There are a variety of ways to approach product portfolio management and numerous models, tools, and methodologies.  Just as with the product development process, there are series of logical steps marketing should engage in as part of the product portfolio management process.

This article outlines the four primary steps associated with product portfolio management and the role marketing plays in each step.

1. Conduct a Product Inventory:  Portfolio management is concerned with gathering a detailed list of all of your company’s products and services.  Each product and service should be added to a database and information included about the target market, positioning strategy, pricing strategy, profitability, market share, competitive advantage, channel strategy, cost to market, cost to sell, cost to support, cost to develop, cost to manufacture, average order value, sales cycle time, share of preference, purchasing trends, etc. This information should be collected for both existing and potential products and services. Most of this information is the responsibility of marketing.

2. Identify Gaps and Overlaps: Once the inventory is taken, marketing should analyze the information to identify any gaps and overlaps among the products and services.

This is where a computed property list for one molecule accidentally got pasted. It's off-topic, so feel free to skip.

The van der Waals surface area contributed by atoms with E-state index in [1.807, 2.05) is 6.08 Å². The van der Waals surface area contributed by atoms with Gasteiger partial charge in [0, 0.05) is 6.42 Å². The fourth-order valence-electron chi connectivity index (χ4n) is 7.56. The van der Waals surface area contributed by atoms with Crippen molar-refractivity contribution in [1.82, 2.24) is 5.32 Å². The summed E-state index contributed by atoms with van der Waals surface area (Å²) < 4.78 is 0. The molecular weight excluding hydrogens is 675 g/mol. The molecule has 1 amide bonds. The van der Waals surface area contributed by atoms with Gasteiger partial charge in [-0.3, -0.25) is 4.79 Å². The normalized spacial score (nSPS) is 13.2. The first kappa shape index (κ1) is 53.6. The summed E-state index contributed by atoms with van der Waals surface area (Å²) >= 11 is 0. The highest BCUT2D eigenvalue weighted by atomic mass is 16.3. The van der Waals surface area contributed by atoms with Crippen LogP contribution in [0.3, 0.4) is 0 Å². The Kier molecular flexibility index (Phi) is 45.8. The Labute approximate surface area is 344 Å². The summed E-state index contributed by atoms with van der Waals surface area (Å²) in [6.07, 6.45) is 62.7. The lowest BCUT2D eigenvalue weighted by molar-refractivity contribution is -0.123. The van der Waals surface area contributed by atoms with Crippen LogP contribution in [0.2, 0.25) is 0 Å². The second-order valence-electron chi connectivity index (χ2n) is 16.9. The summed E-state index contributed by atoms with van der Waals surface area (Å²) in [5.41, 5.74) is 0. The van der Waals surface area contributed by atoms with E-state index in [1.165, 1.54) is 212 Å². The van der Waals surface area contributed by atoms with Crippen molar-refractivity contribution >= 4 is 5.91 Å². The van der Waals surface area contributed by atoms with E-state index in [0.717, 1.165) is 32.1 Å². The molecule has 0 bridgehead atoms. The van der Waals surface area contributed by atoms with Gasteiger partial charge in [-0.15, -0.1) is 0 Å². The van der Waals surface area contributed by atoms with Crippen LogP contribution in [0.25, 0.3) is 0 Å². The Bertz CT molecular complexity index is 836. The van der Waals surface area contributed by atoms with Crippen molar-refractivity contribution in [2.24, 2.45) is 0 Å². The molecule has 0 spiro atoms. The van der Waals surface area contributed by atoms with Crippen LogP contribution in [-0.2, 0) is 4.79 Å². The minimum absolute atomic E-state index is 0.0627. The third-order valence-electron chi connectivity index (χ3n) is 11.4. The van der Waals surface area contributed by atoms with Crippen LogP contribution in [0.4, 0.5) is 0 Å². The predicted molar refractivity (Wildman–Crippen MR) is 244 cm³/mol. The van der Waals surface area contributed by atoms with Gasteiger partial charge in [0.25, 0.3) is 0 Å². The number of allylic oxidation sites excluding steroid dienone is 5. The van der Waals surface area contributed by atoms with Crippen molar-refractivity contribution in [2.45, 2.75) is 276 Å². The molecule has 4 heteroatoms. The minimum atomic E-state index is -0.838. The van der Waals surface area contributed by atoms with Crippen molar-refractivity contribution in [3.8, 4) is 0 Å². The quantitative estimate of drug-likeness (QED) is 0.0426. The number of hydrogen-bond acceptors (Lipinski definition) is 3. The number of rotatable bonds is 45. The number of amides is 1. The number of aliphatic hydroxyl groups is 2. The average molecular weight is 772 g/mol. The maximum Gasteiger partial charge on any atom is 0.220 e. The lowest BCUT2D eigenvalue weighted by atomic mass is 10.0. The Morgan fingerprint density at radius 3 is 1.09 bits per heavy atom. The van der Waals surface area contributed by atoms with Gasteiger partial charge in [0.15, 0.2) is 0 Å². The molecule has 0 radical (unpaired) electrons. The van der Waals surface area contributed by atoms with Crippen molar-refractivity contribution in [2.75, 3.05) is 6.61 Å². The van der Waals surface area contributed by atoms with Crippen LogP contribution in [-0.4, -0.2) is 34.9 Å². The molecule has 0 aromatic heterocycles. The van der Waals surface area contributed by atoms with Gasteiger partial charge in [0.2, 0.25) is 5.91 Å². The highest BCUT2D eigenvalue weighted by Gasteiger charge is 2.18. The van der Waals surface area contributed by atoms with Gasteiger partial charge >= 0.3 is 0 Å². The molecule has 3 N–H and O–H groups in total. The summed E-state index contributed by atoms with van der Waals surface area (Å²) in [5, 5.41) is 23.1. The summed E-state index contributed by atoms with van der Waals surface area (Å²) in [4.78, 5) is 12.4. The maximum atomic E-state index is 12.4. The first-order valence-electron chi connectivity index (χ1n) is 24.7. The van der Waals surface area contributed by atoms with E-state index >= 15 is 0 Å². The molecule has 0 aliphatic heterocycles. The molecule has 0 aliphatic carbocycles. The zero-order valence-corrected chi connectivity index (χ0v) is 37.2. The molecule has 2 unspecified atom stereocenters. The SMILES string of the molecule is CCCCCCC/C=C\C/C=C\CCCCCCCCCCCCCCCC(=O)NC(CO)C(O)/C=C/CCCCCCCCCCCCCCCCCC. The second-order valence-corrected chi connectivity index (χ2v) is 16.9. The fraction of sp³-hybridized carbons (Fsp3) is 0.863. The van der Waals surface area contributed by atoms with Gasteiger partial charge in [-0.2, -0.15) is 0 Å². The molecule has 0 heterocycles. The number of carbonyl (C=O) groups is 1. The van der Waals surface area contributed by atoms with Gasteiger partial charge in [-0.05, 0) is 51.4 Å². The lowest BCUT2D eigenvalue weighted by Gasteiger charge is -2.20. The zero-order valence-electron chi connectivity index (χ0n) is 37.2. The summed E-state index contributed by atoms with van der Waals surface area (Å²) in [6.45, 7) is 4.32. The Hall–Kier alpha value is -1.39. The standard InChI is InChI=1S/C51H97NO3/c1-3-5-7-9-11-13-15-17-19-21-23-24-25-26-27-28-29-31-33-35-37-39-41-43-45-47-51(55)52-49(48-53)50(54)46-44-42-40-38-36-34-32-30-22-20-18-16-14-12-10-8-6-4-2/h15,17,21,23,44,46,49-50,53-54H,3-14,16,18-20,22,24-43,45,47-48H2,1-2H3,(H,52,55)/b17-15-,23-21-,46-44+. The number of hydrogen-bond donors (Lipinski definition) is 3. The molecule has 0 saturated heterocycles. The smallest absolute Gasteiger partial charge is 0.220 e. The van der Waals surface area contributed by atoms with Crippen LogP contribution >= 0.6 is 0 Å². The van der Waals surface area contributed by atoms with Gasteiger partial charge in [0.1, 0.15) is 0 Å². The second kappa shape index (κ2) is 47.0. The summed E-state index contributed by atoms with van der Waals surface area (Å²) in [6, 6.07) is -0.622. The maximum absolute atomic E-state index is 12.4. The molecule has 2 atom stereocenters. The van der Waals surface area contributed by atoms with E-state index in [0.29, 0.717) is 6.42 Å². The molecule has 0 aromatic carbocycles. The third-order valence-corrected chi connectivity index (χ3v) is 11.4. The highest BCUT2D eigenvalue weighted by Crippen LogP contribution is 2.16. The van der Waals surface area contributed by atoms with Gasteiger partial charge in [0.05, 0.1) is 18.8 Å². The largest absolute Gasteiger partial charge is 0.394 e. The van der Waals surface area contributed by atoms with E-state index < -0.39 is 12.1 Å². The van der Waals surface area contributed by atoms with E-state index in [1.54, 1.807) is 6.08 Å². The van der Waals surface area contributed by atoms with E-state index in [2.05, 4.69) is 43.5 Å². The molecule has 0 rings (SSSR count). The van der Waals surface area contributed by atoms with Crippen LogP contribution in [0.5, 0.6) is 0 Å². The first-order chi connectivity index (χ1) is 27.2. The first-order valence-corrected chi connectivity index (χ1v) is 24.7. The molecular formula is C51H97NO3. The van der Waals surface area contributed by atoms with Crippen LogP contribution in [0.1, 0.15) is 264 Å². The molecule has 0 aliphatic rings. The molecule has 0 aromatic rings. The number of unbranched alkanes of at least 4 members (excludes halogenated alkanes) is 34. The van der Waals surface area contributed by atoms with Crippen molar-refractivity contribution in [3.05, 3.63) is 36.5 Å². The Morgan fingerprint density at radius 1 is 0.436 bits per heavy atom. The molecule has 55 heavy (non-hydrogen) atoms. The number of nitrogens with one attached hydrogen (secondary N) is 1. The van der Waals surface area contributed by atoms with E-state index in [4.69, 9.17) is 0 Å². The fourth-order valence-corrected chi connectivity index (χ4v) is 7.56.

3. Score and Categorize the Products:  It is not uncommon at this step for companies to realize they have more products and services than they can actually fund and support, and several products and services aimed at the same market with the same value proposition. Therefore, once all the products are inventoried and evaluated, the next step is to prioritize your investments. 

A common and fairly easy technique to apply during this step entails creating a scoring methodology.  In this approach, a set of criteria for example, such as risk, profitability, market place fit, market attractiveness, technical feasibility, strategic alignment, product line coverage, financial returns, probability of success, etc are developed.  Again, market and customer factors comprise some of the evaluation criteria and it is Marketing’s responsibility to define the criteria and the information to be tracked for each product and service.